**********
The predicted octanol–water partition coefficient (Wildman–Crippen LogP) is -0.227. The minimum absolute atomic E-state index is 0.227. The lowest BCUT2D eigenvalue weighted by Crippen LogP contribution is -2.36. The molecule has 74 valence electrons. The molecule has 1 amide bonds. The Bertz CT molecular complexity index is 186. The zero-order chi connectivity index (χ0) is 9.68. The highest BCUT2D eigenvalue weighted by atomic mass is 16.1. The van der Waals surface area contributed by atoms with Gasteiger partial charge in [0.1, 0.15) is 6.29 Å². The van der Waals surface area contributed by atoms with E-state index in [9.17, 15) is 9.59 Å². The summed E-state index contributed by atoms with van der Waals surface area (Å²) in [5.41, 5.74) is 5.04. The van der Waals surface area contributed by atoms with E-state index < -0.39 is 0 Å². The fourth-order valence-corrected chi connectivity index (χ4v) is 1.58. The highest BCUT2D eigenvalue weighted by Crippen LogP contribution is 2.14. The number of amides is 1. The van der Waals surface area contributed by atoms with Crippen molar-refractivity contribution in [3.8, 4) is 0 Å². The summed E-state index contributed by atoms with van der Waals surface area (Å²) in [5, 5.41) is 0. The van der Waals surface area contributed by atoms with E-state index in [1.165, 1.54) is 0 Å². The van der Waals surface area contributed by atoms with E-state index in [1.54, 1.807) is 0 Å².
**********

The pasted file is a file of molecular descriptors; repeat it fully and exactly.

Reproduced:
The predicted octanol–water partition coefficient (Wildman–Crippen LogP) is -0.227. The minimum absolute atomic E-state index is 0.227. The lowest BCUT2D eigenvalue weighted by Crippen LogP contribution is -2.36. The molecule has 74 valence electrons. The molecule has 1 amide bonds. The Bertz CT molecular complexity index is 186. The zero-order chi connectivity index (χ0) is 9.68. The highest BCUT2D eigenvalue weighted by atomic mass is 16.1. The van der Waals surface area contributed by atoms with Gasteiger partial charge in [0.1, 0.15) is 6.29 Å². The van der Waals surface area contributed by atoms with E-state index in [9.17, 15) is 9.59 Å². The summed E-state index contributed by atoms with van der Waals surface area (Å²) in [5.41, 5.74) is 5.04. The van der Waals surface area contributed by atoms with E-state index < -0.39 is 0 Å². The fourth-order valence-corrected chi connectivity index (χ4v) is 1.58. The highest BCUT2D eigenvalue weighted by Crippen LogP contribution is 2.14. The number of amides is 1. The van der Waals surface area contributed by atoms with Crippen molar-refractivity contribution in [3.8, 4) is 0 Å². The summed E-state index contributed by atoms with van der Waals surface area (Å²) in [5, 5.41) is 0. The van der Waals surface area contributed by atoms with E-state index in [1.165, 1.54) is 0 Å². The van der Waals surface area contributed by atoms with E-state index in [1.54, 1.807) is 0 Å².